The entire disk is then subjected to a high DC magnetic field. This results in the servo pillars, data pillars and servo trenches all being magnetized in the same direction. If the data trenches contain nonmagnetic material, the data trenches will not be magnetized. If the data trenches contain discontinuous magnetic material, but in a significantly reduced amount from what is formed in the servo trenches, this material will also be magnetized in the same direction as the servo pillars, data pillars and servo trenches when exposed to this high DC field.
The entire disk is then subjected to a low DC magnetic field applied in the opposite direction of the first DC field. This causes magnetization reversal in the servo trenches but no magnetization reversal on the servo pillars or data pillars or in the data trenches. This is because the magnetic material in the servo trenches is made up of small microcrystalline grains, with multiple adjacent grains forming magnetic domains. The materials in the individual domains are highly magnetically exchange coupled. As a result of the relatively large surface area of the servo trenches, different portions or volumes of the magnetic material will have different anisotropy fields. Thus, when an external field is applied nucleation can occur at a relatively low field on some volumes that have low anisotropy field. When the magnetization of these few volumes switches at a relatively low field, they will cause the remaining volumes in the servo trenches to also switch by domain wall motion because the materials in the servo trenches are magnetically highly exchange coupled. However, on the servo pillars and data pillars the domain walls cannot exceed the edge of each pillar. Thus, while the magnetization of the servo trenches switches with the application of this second low DC magnetic field, the magnetization of the servo pillars and data pillars is not switched. If the data trenches contain discontinuous magnetic material, but in a significantly reduced amount from what is formed in the servo trenches, this material will not have its magnetization switched when exposed to the low DC field because this discontinuous magnetic material has a very high coercivity. Also, any discontinuous magnetic material in the data trenches will not affect operation of the HDD because as a result of its very high coercivity it cannot be rewritten when the write head is writing to the data pillars since the magnetic write field is not large enough at the increased distance of the data trenches.
As a result of the method of making the disk according to this invention, the disk has patterned servo sectors with servo pillars all magnetized in the same perpendicular direction and servo trenches magnetized in the opposite perpendicular direction. If the servo pillars repeat with a certain period and the servo pillars and servo trenches are magnetized in opposite directions, then the servo signal detected by the read head will be a series of pulses with peak-to-peak amplitude substantially greater than the peak-to-peak amplitude if the servo trenches were not magnetized.
For a fuller understanding of the nature and advantages of the present invention, reference should be made to the following detailed description taken together with the accompanying figures.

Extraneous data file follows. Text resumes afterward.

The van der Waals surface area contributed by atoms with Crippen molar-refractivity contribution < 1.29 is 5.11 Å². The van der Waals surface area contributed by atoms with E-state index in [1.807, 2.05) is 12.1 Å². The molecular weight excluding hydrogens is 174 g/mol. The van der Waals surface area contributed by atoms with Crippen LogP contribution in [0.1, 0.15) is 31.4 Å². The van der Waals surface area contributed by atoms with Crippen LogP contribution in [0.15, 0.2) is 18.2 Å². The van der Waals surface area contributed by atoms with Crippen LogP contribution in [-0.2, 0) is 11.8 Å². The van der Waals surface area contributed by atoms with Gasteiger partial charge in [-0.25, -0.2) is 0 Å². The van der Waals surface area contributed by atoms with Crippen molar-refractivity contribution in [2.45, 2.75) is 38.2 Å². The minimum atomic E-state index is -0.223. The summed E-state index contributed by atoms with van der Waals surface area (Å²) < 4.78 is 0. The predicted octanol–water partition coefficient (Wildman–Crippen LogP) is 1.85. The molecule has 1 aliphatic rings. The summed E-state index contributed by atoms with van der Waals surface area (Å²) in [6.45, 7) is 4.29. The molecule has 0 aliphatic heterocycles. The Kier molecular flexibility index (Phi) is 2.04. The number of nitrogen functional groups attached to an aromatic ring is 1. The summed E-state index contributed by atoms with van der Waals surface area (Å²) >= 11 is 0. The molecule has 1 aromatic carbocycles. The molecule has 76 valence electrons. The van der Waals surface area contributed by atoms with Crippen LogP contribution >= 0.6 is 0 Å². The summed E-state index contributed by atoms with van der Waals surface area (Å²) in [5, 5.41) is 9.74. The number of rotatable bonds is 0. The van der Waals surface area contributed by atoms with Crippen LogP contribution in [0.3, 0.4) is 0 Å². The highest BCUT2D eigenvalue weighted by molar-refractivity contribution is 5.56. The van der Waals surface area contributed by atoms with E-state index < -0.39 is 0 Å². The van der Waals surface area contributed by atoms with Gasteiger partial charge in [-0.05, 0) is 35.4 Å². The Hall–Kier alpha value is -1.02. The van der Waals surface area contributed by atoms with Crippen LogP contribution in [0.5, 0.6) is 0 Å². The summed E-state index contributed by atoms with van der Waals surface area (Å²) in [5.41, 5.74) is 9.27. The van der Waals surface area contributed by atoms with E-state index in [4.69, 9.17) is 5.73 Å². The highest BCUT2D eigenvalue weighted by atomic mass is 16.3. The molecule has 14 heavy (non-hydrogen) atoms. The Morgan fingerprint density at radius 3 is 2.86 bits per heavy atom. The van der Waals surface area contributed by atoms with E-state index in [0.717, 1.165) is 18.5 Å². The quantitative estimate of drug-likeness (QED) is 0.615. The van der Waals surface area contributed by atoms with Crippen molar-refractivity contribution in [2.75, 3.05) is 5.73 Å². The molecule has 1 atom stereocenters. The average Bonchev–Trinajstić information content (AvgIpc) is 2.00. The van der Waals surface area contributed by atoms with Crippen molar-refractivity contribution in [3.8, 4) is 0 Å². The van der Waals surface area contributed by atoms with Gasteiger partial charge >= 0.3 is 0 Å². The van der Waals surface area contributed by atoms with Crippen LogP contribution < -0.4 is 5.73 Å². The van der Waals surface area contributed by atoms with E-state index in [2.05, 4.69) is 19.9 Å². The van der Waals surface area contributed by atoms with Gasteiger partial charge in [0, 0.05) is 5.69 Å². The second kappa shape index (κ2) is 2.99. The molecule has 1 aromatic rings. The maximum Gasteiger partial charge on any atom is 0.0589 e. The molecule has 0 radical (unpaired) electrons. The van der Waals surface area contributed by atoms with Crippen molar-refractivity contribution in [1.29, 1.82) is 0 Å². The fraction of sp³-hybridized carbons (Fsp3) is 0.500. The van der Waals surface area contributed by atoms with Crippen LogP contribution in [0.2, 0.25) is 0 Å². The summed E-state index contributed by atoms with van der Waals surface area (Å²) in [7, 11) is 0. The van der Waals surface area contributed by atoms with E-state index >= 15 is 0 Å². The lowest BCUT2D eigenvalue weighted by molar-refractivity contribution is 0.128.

Also shown in the schematic of
In the perpendicular magnetic recording system with the patterned disk 10 as shown in
All of the servo pillars 70 are magnetized in the same perpendicular direction during a servowriting process, typically by applying a DC magnetic field from a large magnet. However, because the servo trenches 72 also contain magnetic material, the servo trenches can act as a noise source that undesirably contributes to the servo signal.
As a result of the method of making the disk according to this invention, the disk has patterned servo sectors with servo pillars all magnetized in the same perpendicular direction and servo trenches magnetized in the opposite perpendicular direction. If the servo pillars repeat with a certain period and the servo pillars and servo trenches are magnetized in opposite directions, then the servo signal detected by the read head will be a series of pulses as shown in
If the recording layer materials were the conventional granular cobalt-alloy material, rather than the multilayer used in this invention, it is not likely that the above-described shadowing effects would prevent the material in the trenches from still being magnetic. This is because if only a portion of the granular cobalt-alloy material were deposited in the trenches, even if the trenches were not fully covered, the material would still be magnetic and thus still contribute noise to the data readback signal. As can be appreciated from
The multilayer in the servo trenches is made up of small microcrystalline grains, with multiple adjacent grains forming magnetic domains. The materials in the individual domains are highly magnetically exchange coupled. As a result of the relatively large surface area of the trench, different portions or volumes of the multilayer will have different anisotropy fields. Thus, when an external field is applied nucleation can occur at a relatively low field on some volumes that have low anisotropy field. When the magnetization of these few volumes switches at a relatively low field, they will cause the remaining volumes in the trench to also switch by domain wall motion because the materials in the domains are magnetically highly exchange coupled. However, in the servo pillars the propagation of domain walls cannot exceed the edge of each pillar. Thus, while the magnetization of the servo trenches switches with the application of this second DC magnetic field of only 1 kOe, the magnetization of the servo pillars and data pillars is not switched.